IF ever there was a fixture in which Alastair Cook was likely to return to form, it was against India at The Ageas Bowl.
Cook arrived in West End without a Test century in 27 innings, a dismal run of form stretching back 14 months.
But he is no stranger to success against India at The Ageas Bowl, having led England to one-day international victories here with knocks of 102 and 80 not out in 2007 and 2011.
Once again, the home of Hampshire Cricket was the scene of significant Cook runs as he laid the foundation of England's 247-2.
Even at the top of his game, the England captain is not the most fluent batsman.
But he dug deep, showing great strength of character in making 95 (231 balls), his highest score since his 130 against New Zealand at Headingley 18 months ago. KP could not resist a tweet after Cook went past his Test aggregate - and then David Gower’s - to become England’s third highest-scoring batsman of all-time, behind only Graham Gooch, his mentor, and Alec Stewart.
“Yowza...Cook getting some today! Brilliant for Alastair the batsman...”wrote the former Hampshire man. It was poor form from Pietersen, but there was no doubting whose side the crowd was on.
Cook’s disappointment at missing out on his 26th Test hundred, after being caught down the leg side against the slow left-arm of Ravindra Jadeja, was obvious and understandable.
But he received wonderful backing from the home crowd and walked off to a standing ovation from most of the 15,651 present.
It was the most emotive moment reception for an outgoing batsman at The Ageas Bowl since Pietersen was booed off after being bowled first ball by Liam Dawson in 2012.
It could have been very different, though. Cook edged the first ball of the match, from the skilful Bhuvneshwar Kumar, just short of the slips.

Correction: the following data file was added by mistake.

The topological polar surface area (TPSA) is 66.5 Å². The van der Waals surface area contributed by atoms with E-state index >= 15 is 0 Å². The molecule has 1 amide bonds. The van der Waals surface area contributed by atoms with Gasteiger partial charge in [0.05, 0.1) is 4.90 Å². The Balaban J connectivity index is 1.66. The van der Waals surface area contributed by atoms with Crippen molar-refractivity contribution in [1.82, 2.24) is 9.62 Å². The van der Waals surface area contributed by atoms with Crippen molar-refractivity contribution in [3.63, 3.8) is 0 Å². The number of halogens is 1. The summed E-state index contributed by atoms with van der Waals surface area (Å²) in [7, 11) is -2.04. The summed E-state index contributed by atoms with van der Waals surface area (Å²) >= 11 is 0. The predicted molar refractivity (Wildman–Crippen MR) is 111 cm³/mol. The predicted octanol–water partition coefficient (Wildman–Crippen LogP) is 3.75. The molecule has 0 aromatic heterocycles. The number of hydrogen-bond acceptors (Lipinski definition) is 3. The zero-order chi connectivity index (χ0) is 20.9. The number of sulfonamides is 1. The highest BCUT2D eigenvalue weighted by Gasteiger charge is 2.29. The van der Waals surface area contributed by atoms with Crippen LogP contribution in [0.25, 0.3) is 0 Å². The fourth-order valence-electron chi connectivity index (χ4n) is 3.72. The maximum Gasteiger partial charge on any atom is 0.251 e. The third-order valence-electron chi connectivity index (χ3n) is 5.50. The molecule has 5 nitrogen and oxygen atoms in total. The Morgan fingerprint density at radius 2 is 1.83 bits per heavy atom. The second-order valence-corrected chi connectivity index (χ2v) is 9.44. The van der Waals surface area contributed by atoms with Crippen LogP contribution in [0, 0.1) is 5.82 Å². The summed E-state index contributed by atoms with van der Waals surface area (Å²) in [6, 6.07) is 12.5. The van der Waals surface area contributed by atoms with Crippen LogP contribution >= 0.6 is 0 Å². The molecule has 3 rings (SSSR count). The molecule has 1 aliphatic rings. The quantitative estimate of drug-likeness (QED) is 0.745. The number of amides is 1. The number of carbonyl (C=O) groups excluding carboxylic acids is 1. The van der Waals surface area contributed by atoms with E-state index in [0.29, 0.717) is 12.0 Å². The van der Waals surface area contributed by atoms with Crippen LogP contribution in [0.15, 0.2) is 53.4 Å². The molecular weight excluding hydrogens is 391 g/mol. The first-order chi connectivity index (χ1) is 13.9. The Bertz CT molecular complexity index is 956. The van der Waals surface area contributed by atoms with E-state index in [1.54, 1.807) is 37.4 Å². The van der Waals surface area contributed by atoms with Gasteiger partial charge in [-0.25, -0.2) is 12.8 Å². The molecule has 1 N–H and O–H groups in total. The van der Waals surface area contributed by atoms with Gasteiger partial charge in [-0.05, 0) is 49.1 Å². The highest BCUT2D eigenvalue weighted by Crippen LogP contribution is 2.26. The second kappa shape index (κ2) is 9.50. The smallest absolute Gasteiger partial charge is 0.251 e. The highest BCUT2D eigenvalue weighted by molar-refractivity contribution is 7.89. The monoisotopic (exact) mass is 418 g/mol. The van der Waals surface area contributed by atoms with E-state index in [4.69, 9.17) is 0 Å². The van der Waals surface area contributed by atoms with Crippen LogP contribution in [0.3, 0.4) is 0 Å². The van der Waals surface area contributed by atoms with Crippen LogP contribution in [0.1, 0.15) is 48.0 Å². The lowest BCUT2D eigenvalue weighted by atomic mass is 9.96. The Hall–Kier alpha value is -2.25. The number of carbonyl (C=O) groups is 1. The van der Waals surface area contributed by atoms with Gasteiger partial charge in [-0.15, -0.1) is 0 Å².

And he had only made 15 when he was put down by Jadeja at third slip, denying Pankaj Singh his first Test wicket.
Not all of Cook’s nine fours were convincing, but he pulled and cut the short ball emphatically.
He was beginning to look back to his old self, so much so that the scribes in the Ageas Bowl’s brand new media centre were beginning to write up another Cook hundred when he departed in unfortunate fashion.
No matter. Gary Ballance, with whom he put on 158 in 55 overs for the second wicket, went on to become the Ageas Bowl’s third Test centurion, after Ian Bell and Kumar Sangakkara, before reaching stumps on 104 (204 balls, 15 fours). The day’s real winner, however, was The Ageas Bowl.
Test Match Special’s Jonathan Agnew reflected the general consensus when he tweeted a picture of the view from the Northern End, captioned: “one of the prettiest grounds, now.”
And Rod Bransgrove basked in the glow of what surely ranks as the best day of his chairmanship during the final session.
“I was thrilled with the attendance, given the Sunday start,” he said. “A number of people who bought tickets haven't been here due to some issues with the railways that have seriously affected us.
“And there was one incident on the motorway close to one of the park-and-ride sites. But everybody got in ok eventually.
“The wicket was slightly slower than I expected but was still a good cricket wicket. The only real heartbreaker was Cooky getting out before reaching 100 - I'd actually written a slightly different script for that.
“I hoped for winning toss and batting, a hundred for Cook and an England win. Three out of four would be ok!”